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Family in Focus

The Glass-Half-Full Guy: It takes two

The couple that travels together, evolves together

Kane County Magazine

When I tell people that my girlfriend, Lydia, and I spent four months cycling across Europe and sleeping in a tent, they often ask the same question: “So, at what point did she want to rip your head off?”

Of course we got on one another’s nerves, but a majority of the trip was a growing experience. Traveling with your partner is the perfect litmus test to see how well you both work together. 

  Utilize your individual strengths

Rather quickly, we discovered how to utilize our individual strengths. We would alternate between being the superhero and the sidekick, which taught us to rely on one another. 

For example, I would prepare dinner while Lydia would wash our clothes in a nearby creek; and Lydia would put up the tent, while I would inspect it for spiders. 

Also, don’t shy away from changing things up. It might turn out that your partner ends up being better or more efficient at a certain task. I thought that I was great at handling the budget, until I passed those duties off to Lydia. Under her control, she found a way to save us money. 

Alone time is paramount

Alone time is important to sort out your thoughts and just be. Seeking out personal time allowed me to appreciate the many moments we spent together.

The best part about travelling by bicycle was that whenever I needed a little space, I could pull ahead – about 20 feet – and ride in front for a while. We found this to be crucial while spending every waking – and sleeping – moment together.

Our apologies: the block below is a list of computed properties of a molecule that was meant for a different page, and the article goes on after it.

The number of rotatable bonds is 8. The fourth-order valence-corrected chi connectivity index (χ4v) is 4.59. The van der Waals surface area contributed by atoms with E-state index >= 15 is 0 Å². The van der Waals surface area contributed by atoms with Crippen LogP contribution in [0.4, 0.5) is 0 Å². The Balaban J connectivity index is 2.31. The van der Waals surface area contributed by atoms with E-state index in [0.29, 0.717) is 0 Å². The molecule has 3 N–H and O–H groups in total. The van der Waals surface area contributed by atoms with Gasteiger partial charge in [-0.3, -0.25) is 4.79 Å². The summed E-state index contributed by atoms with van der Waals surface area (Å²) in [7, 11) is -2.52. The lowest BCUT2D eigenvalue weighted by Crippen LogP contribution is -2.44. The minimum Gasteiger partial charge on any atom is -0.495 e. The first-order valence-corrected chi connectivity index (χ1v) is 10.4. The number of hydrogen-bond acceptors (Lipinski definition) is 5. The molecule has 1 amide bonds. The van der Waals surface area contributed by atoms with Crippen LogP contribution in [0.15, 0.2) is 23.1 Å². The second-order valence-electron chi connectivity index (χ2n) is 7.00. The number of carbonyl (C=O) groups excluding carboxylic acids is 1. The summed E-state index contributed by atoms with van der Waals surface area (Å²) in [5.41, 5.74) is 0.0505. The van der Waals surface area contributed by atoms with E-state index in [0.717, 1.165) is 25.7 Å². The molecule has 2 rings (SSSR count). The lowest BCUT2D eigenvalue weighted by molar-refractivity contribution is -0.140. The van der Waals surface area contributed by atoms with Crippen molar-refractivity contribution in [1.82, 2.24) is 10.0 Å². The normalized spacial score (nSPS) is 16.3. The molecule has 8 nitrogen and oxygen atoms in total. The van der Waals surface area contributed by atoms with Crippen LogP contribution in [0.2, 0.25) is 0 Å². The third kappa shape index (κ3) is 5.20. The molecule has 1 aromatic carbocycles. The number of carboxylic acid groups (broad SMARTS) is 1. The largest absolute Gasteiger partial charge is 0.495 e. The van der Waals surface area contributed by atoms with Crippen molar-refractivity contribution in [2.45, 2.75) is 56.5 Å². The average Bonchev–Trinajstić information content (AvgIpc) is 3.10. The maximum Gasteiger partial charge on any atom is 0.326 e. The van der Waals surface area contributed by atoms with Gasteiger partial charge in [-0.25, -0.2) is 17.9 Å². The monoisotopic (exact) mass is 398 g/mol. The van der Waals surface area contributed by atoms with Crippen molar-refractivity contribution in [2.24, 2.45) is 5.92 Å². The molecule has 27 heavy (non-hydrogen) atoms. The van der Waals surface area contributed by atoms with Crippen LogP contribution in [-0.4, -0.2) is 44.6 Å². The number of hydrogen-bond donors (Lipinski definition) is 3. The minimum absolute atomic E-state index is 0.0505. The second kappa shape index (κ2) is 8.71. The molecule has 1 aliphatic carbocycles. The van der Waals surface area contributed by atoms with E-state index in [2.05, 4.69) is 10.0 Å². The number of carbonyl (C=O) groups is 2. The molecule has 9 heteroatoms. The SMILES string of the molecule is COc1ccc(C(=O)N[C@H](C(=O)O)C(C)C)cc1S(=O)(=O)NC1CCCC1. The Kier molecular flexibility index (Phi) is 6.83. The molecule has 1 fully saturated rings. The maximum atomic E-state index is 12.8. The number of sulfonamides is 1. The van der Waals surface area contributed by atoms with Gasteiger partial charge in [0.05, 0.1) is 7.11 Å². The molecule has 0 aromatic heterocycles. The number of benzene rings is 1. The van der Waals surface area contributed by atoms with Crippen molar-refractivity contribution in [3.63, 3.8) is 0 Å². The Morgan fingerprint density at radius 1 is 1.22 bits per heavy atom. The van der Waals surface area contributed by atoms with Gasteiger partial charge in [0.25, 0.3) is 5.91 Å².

Adversity is a guarantee

We faced countless challenges during our journey: flat tires on a mountainside, wet clothing, weeks without showers and saddle sores the size of nickels. The way we worked together began to evolve when we started viewing adversity as just a problem with a solution. And we worked together to find those solutions.

After an extremely hot day in Slovenia, having covered more than 70 miles on our bikes, we pulled into a campsite. Our stomachs rumbled and our hands trembled from weakness. 

While checking into the campsite – completely famished – I learned some peculiar news.

“It’s a nudist campground,” I said to Lydia.

“Oh. So, we are going to see some naked people?” she asked.

“Well, yes,” I continued. “And, also, it is against the rules to wear clothes here. So, we will have to be naked, too.”

Though we were exhausted, the humorous situation actually lifted are spirits. And the idea of having to follow said campsite rules was motivation enough for us to move on. 

Laughter was always one of the life sources that kept us weathering the winds.

Traveling can either split the seams or strengthen the bond of a relationship. Sometimes it does both. When one of us screwed up, it was important to stay united. We had to forgive those bitter moments to enjoy all of the wonderful ones. A happy relationship is not about avoiding adversities, but rather having the courage to hit dead ends and find a new route together.  

Peter Stadalsky is an Aurora resident and adventurer. He shares his travel experiences with a “glass-half-full” view of the world.

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